Dear Facebook, This is How You’re Breaking Democracy: A Former Facebook Insider Explains How the Platform’s Algorithms Polarize Our Society

Is this what we want? A post-truth world where toxicity and tribalism trump bridge building and consensus seeking? —Yaël Eisenstat

It’s an increasingly familiar occurrence.

A friend you’ve enjoyed reconnecting with in the digital realm makes a dramatic announcement on their social media page. They’re deleting their Facebook account within the next 24 hours, so shoot them a PM with your email if you’d like to stay in touch.

Such decisions used to be spurred by the desire to get more done or return to neglected pastimes such as reading, painting, and going for long unconnected nature walks.




These announcements could induce equal parts guilt and anxiety in those of us who depend on social media to get the word out about our low-budget creative projects, though being prone to Internet addiction, we were nearly as likely to be the one making the announcement.

For many, the break was temporary. More of a social media fast, a chance to reevaluate, rest, recharge, and ultimately return.

Legitimate concerns were also raised with regard to privacy. Who’s on the receiving end of all the sensitive information we’re offering up? What are they doing with it? Is someone listening in?

But in this election year, the decision to quit Facebook is apt to be driven by the very real fear that democracy as we know it is at stake.

Former CIA analyst, foreign service officer, andfor six monthsFacebook’s Global Head of Elections Integrity Ops for political advertising, Yaël Eisenstat, addresses these preoccupations in her TED Talk, “Dear Facebook, This is How You’re Breaking Democracy,” above.

Eisenstat contrasts the civility of her past face-to-face ”hearts and minds”-based engagements with suspected terrorists and anti-Western clerics to the polarization and culture of hatred that Facebook’s algorithms foment.

As many users have come to suspect, Facebook rewards inflammatory content with amplification. Truth does not factor into the equation, nor does sincerity of message or messenger.

Lies are more engaging online than truth. As long as [social media] algorithms’ goals are to keep us engaged, they will feed us the poison that plays to our worst instincts and human weaknesses.

Eisenstat, who has valued the ease with which Facebook allows her to maintain relationships with far-flung friends, found herself effectively demoted on her second day at the social media giant, her title revised, and her access to high level meetings revoked. Her hiring appears to have been purely ornamental, a palliative ruse in response to mounting public concern.

As she remarked in an interview with The Guardian’s Ian Tucker earlier this summer:

They are making all sorts of reactive changes around the margins of the issues, [to suggest] that they are taking things seriously – such as building an ad library or verifying that political advertisers reside in the country in which they advertising – things they should have been doing already. But they were never going to make the fundamental changes that address the key systemic issues that make Facebook ripe for manipulation, viral misinformation and other ways that the platform can be used to affect democracy.

In the same interview she asserted that Facebook’s recently implemented oversight board is little more than an interesting theory that will never result in the total overhaul of its business model:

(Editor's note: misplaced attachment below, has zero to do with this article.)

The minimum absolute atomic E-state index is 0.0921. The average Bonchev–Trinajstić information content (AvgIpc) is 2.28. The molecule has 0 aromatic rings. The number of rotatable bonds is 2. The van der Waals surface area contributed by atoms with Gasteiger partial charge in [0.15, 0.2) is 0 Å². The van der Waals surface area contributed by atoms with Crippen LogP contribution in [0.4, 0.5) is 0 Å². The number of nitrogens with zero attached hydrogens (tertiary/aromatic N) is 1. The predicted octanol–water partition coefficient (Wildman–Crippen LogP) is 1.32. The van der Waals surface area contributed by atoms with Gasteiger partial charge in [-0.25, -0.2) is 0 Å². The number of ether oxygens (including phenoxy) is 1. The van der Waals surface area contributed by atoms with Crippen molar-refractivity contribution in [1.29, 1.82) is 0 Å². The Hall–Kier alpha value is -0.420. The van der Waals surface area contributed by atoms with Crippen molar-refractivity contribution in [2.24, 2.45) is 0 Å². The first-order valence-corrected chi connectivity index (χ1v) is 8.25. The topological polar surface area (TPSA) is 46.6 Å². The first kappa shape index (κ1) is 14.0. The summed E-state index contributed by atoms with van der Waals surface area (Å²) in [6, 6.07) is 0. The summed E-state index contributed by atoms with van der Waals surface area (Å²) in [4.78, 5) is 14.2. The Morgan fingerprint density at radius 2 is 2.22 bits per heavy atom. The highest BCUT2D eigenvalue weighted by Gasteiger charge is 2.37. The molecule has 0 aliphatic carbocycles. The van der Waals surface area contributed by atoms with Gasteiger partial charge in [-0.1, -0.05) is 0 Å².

First of all, it’s another example of Facebook putting responsibility on someone else. The oversight board does not have any authority to actually address any of the policies that Facebook writes and enforces, or the underlying systemic issues that make the platform absolutely rife for disinformation and all sorts of bad behaviour and manipulation.

The second issue is: it’s basically an appeal process for content that was already taken down. The bigger question is the content that remains up. Third, they are not even going to be operational until late fall and, for a company that claims to move fast and break things, that’s absurd.

Nine minutes into her TED Talk, she offers concrete suggestions for things the Facebook brass could do if it was truly serious about implementing reform:

  • Stop amplifying and recommending disinformation and bias-based hatred, no matter who is behind itfrom conspiracy theorists to our current president.
  • Discontinue personalization techniques that don’t differentiate between targeted political content and targeted ads for athletic footwear.
  • Retrain algorithms to focus on a metrics beyond what users click or linger on.
  • Implement safety features that would ensure that sensitive content is reviewed before it is allowed to go viral.

Hopefully viewers are not feeling maxed out on contacting their representatives, as government enforcement is Eisenstat’s only prescription for getting Facebook to alter its product and profit model. And that will require sustained civic engagement.

She supplements her TED Talk with recommendations for artificial intelligence engineer Guillaume Chaslot’s insider perspective op-ed “The Toxic Potential of YouTube’s Feedback Loop” and The Filter Bubble: How the New Personalized Web Is Changing What We Read and How We Think by MoveOn.org‘s former Executive Director, Eli Pariser.

Your clued-in Facebook friends have no doubt already pointed you to the documentary The Social Dilemma, which is now available on Netflix. Or perhaps to Jaron Lanier’s Ten Arguments for Deleting Your Social Media Accounts Right Now.

Read the transcript of Yaël Eisenstat’s TED Talk here.

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Ayun Halliday is an author, illustrator, theater maker and Chief Primatologist of the East Village Inky zine. Follow her @AyunHalliday.

An Animated Introduction to Albert Camus’ Existentialism, a Philosophy Making a Comeback in Our Dysfunctional Times